Biden introduces his economic team at a moment of big risks.

President-elect Joseph R. Biden Jr. introduced key members of his economic team on Tuesday, as he prepares to assume the White House at a moment when the economic recovery from the coronavirus pandemic is slowing and millions remain out of work.

Mr. Biden, speaking at an event in Delaware, said he was building “a first-rate team that’s going to get us through this ongoing economic crisis.”

The president-elect called on Congress to pass a “robust” rescue package to help households, businesses and state and local governments, saying many communities are “teetering on the edge.”

Mr. Biden is poised to enter the White House at a time of national crisis amid the worsening virus outbreak. The Department of Labor and Department of Commerce have reported an increase in applications for state jobless benefits and a decrease in personal income. Coronavirus cases have soared in recent weeks, a development that Federal Reserve Chair Jerome H. Powell called “concerning” in testimony before lawmakers on Tuesday, saying it “could prove challenging in the next few months.”

In a sign of how critical a role economic policy will play in the Biden administration, the President-elect said he was returning the chair of the Council of Economic Advisers to a cabinet-level position. President Trump had demoted the C.E.A. chair during his administration.

Mr. Biden has chosen Cecilia Rouse to lead the Council of Economic Advisers; she would be the first Black woman in the role. Ms. Rouse is a Princeton economist who worked on the Council of Economic Advisers during part of the Obama era and on the White House’s National Economic Council during the Clinton administration.

Mr. Biden has warned of a “very dark winter” ahead and called on Congress to pass relief to help workers, businesses, and state and local governments. Mr. Biden’s advisers are preparing for what could be another economic downturn in early 2021. But another economic stimulus package has languished in Congress, where Democrats and Republicans have been unable to reach a deal, though leaders of both parties have called for compromise in recent days.

A bipartisan group of senators rolled out a potential compromise plan on Tuesday morning that appeared to fit the contours of what Mr. Biden, Speaker Nancy Pelosi of California and Senator Chuck Schumer of New York, the Democratic leader, have said must frame any stimulus deal in Washington. They include additional aid to the unemployed and small businesses, along with money to help state and local governments patch budget holes that have been ripped open during the pandemic.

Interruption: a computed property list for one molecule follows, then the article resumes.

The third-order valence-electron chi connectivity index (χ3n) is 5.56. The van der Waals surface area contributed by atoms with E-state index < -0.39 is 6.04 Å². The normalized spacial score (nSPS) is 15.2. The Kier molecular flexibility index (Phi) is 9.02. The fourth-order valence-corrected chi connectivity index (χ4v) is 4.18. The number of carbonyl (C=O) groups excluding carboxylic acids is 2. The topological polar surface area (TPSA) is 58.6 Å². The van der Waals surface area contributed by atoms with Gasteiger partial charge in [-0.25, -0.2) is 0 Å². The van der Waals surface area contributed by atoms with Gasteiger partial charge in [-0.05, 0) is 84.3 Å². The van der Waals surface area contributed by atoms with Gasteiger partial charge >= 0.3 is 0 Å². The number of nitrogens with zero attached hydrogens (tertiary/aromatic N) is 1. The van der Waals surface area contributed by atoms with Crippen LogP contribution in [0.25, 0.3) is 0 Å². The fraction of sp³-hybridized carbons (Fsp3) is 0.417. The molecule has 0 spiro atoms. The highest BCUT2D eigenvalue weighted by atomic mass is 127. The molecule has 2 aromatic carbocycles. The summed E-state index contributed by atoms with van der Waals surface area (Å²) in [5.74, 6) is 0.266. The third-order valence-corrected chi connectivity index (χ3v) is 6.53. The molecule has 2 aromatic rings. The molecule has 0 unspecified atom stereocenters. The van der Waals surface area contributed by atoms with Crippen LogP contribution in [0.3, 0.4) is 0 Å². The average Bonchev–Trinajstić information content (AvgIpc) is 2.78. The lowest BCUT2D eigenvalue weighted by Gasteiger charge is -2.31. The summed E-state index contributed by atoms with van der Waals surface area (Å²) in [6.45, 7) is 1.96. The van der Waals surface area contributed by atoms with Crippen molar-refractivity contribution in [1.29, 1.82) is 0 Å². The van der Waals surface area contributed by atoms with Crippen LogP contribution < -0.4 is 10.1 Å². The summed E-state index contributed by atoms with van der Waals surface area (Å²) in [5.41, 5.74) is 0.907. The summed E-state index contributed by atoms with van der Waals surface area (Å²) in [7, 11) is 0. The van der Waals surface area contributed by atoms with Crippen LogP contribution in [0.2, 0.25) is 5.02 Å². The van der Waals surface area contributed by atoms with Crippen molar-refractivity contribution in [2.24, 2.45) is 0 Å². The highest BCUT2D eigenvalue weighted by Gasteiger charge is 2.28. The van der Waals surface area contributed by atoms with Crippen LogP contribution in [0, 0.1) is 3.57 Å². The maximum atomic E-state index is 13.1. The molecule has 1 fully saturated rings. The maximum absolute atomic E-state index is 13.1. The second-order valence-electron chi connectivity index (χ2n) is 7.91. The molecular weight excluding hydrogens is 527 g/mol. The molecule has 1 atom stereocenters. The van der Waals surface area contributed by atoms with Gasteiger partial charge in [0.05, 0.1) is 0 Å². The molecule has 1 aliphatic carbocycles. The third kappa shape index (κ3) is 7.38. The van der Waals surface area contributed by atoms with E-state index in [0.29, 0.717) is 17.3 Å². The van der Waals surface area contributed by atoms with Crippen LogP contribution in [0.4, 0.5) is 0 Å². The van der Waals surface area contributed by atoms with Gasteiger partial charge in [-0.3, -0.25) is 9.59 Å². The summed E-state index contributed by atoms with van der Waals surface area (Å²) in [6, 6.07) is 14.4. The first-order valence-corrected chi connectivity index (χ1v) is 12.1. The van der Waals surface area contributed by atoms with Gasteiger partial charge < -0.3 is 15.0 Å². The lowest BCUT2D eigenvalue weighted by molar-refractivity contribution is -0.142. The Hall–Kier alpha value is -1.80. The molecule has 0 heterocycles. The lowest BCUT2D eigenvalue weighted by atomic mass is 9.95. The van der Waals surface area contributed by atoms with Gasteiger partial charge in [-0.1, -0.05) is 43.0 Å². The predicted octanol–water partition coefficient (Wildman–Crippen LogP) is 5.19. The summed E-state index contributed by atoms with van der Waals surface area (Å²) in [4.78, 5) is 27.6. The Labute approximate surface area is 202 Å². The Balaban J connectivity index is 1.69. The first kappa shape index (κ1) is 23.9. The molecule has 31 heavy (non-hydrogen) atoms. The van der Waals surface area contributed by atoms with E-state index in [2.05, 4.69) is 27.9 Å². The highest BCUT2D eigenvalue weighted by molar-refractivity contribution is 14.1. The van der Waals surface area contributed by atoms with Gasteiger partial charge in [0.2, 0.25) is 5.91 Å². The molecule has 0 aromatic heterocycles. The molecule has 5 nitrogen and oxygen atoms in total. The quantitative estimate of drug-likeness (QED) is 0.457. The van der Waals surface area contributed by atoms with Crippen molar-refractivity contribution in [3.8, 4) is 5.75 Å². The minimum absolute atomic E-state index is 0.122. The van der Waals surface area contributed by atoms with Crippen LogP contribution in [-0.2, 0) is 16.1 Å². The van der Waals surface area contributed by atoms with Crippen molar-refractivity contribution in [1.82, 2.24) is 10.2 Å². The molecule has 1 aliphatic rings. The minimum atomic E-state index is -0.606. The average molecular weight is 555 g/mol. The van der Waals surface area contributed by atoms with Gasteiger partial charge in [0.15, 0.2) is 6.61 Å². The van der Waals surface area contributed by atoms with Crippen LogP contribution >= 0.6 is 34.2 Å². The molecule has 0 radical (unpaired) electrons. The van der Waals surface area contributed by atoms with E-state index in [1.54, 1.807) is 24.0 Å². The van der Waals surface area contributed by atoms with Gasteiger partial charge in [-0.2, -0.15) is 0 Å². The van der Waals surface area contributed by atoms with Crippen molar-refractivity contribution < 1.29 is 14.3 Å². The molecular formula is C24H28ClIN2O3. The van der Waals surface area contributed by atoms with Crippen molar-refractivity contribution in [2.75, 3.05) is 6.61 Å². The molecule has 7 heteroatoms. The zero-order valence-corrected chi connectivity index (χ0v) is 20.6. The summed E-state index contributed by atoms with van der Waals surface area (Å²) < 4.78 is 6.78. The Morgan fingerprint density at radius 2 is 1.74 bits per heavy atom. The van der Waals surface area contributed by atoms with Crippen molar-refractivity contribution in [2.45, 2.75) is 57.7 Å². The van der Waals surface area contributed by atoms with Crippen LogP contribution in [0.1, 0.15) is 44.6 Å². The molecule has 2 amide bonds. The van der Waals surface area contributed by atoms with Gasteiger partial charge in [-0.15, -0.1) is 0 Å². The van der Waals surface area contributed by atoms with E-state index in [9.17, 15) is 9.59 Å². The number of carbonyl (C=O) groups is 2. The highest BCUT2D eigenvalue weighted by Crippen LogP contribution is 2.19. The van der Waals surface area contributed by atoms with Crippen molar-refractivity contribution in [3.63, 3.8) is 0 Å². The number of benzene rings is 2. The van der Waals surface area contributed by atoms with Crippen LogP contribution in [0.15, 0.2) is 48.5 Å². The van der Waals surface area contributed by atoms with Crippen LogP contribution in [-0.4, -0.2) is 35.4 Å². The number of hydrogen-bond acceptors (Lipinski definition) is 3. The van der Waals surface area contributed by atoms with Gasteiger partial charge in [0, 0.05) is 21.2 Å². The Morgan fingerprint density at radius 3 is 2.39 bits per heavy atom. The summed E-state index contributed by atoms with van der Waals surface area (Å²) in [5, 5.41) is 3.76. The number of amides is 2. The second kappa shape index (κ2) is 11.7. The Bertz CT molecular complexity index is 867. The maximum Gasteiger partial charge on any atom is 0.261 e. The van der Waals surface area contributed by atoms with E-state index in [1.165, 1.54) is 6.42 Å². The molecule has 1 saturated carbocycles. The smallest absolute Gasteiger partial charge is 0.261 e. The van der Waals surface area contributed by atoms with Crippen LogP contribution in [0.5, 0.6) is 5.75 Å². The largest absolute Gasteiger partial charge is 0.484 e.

Tuesday’s slate of nominees and appointees includes several women in top economic roles. The selections, markedly different from Mr. Trump’s cabinet, which has been overwhelmingly white and male, follow Mr. Biden’s campaign promise to build an administration that looks like America.

His pick for the Office of Management and Budget — Neera Tanden, the chief executive of the Center for American Progress — would be the first Indian-American to lead the office if confirmed. Mr. Biden also selected Janet L. Yellen, a former Federal Reserve chair, to be his Treasury Secretary. If confirmed, she would be the first woman to fill the position.

Ms. Tanden has met immediate resistance from Republican senators who have criticized her for attacking Republicans publicly, including on her Twitter feed. She previewed the group’s likely emphasis on personal stories in a Twitter post on Monday, after her nomination was announced: “After my parents were divorced when I was young, my mother relied on public food and housing programs to get by,” she wrote. “Now, I’m being nominated to help ensure those programs are secure, and ensure families like mine can live with dignity.”

Mr. Biden also announced his picks for deputy treasury secretary, Adewale Adeyemo, and members of the Council of Economic Advisers, Jared Bernstein and Heather Boushey.

Mr. Adeyemo served as a senior international economic adviser under former President Barack Obama, and Mr. Bernstein was Mr. Biden’s first chief economist when he was vice president. Ms. Boushey, a top policy adviser to Hillary Clinton in 2016, leads the Washington Center for Equitable Growth, a liberal think tank focused on inequality.

The introductions follow a similar event last week, when Mr. Biden publicly introduced members of his foreign policy and national security team.